What a difference a riot can make.
The three nights of armed mayhem in a Muslim quarter of Grenoble in July that saw numerous cars burned, police officers fired upon and their families threatened has ignited an unexpected and energetic response from France’s politicians. In what may be the last chance to halt France’s slide into anarchy as well as an indication of how endangered the French social order is, the country’s center-right ruling party, the Union pour un Mouvement Populaire (Union for a Popular Movement (UMP)), is set to introduce two constitutional amendments into the National Assembly next month to deal with the country’s deteriorating social situation. Both concern cancelling French citizenship for convicted criminals.
France’s immigration minister, Eric Besson, the person responsible for drafting the amendments, said revoking French citizenship is not anti-constitutional and therefore will receive clearance from France’s constitutional council. The forfeiture of French nationality, Besson says, currently exists in France, but only for convictions for serious offences like terrorism and espionage. Before 1998, however, it was allowed under common law “for a certain number of crimes.”
“It is relatively simple,” said Besson. “It suffices to return to the law that prevailed until 1998. That is not anti-constitutional.”
The first proposed constitutional amendment concerns stripping criminals of foreign origin who receive more than a five-year prison sentence of their French citizenship. This new measure would only occur if the crime was committed during the first ten years after naturalization.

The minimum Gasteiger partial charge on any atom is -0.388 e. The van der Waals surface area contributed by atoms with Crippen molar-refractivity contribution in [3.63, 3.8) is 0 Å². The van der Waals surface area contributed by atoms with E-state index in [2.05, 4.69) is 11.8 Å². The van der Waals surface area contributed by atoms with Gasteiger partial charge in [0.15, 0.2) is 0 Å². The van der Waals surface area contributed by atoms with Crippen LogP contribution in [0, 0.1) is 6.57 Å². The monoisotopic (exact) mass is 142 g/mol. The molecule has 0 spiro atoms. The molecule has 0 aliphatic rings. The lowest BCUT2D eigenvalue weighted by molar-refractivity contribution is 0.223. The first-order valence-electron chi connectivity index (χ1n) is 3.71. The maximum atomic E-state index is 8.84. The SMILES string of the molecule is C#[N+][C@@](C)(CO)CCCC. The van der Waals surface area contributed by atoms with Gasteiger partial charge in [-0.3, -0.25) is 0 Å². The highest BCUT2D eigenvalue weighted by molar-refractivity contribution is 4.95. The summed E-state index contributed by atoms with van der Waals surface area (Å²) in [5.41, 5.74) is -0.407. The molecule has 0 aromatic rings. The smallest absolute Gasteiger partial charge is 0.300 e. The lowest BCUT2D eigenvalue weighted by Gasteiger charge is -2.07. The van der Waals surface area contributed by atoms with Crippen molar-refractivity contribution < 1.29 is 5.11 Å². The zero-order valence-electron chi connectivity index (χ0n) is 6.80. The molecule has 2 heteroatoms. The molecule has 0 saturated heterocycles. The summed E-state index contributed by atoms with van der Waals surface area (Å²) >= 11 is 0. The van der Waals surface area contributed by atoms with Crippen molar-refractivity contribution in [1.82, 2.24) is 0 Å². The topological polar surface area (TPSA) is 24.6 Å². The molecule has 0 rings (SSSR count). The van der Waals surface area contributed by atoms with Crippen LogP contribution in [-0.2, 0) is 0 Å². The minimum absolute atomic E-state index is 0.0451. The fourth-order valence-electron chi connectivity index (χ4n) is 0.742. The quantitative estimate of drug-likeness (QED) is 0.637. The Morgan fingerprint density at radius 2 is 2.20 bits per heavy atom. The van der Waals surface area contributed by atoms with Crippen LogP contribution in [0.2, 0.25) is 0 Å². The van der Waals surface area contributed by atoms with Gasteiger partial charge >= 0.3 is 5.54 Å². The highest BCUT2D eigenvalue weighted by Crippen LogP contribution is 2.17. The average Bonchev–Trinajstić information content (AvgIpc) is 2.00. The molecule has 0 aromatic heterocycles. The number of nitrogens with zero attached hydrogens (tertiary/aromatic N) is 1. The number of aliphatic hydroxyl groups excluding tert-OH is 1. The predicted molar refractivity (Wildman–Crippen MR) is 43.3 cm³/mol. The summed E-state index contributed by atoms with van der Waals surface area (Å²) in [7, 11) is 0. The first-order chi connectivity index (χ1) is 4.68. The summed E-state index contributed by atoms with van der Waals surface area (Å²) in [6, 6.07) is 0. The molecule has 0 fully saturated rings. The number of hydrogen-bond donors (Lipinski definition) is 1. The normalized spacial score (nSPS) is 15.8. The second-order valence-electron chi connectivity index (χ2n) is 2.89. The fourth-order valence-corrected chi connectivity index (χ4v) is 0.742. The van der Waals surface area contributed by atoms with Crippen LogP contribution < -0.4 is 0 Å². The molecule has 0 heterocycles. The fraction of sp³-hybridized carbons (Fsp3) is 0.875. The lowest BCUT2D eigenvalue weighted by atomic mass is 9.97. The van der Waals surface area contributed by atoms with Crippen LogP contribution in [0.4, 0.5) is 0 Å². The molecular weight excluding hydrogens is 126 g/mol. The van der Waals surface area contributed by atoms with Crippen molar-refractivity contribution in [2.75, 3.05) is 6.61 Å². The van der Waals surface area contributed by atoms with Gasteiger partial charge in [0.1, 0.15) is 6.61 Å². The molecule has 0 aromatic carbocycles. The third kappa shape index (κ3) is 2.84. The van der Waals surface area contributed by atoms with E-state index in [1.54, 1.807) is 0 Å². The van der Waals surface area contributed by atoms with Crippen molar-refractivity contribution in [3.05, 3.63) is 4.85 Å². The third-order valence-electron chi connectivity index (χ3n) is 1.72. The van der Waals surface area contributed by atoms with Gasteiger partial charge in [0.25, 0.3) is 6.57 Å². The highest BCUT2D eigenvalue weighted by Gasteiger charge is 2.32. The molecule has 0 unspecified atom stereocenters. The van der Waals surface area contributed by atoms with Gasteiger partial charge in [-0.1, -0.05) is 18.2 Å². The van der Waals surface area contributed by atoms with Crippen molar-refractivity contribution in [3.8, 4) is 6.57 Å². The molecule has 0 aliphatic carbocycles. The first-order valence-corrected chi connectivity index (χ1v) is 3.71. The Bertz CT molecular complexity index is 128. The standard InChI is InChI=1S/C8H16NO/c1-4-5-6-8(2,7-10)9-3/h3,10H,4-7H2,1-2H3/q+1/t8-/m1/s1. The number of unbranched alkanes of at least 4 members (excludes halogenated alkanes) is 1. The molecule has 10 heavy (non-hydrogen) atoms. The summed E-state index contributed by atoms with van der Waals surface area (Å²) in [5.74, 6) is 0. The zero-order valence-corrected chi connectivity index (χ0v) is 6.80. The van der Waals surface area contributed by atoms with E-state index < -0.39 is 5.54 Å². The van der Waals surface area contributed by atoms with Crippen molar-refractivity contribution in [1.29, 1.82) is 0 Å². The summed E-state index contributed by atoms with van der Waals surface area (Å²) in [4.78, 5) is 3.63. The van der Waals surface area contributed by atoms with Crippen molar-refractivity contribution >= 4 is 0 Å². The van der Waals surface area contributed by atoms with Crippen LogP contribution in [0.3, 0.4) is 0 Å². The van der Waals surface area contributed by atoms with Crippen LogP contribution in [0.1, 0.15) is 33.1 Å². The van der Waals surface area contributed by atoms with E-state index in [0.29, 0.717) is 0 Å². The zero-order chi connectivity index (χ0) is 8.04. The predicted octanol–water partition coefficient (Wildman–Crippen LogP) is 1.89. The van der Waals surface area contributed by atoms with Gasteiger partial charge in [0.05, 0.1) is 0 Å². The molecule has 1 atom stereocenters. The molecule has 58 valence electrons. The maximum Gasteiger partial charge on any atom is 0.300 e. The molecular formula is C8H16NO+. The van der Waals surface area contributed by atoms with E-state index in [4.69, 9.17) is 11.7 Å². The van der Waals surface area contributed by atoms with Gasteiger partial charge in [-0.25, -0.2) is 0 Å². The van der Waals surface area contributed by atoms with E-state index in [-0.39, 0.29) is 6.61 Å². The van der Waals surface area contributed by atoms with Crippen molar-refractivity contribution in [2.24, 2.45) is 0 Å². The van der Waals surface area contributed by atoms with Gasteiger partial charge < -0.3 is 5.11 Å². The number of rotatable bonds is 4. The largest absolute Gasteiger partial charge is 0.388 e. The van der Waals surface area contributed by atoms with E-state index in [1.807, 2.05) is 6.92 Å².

The second amendment allows the immigration minister to prevent young criminal delinquents, born in France of immigrant parents, from automatically acquiring French citizenship. Besson said he had already prevented people from gaining French nationality many times since becoming immigration minister, but only in cases concerning foreigners who “impose the veil on their wife, refuse to shake the hand of female government officials” and “refuse the principle of laicism.”
“I have forbidden access to French nationality to many foreigners who have no respect for our fundamental republican values,” said Besson.
French President Nicolas Sarkozy signalled the government’s tough, new stance in late July when visiting Grenoble in south-eastern France, the scene of the armed violence. Announcing an “implacable struggle, a war” against crime, Sarkozy said French nationality should be stripped “from anybody who has threatened the life of a police officer or anybody involved in public policing.”
French Interior Minister Brice Hortefeux reinforced the government’s determination when he announced this month another “shock measure.” But in doing so, Hortefeux went further than either Sarkozy or Besson, when he said there were also “possibilities to have nationality withdrawn” for “polygamy, genital mutilation and serious wrongdoing”, indicating the new hard-line is as much about preventing further damage to France’s tattered social fabric, primarily by Muslim immigrants, as it is about security.
Hortefeux further jolted listeners when he said the revoking of citizenship in such cases will apply not only to recently arrived immigrants but also to anyone born in France of an immigrant background. With this statement, the French government clearly is drawing a line in the sand concerning French values, warning potential transgressors they will have to adhere to them or leave.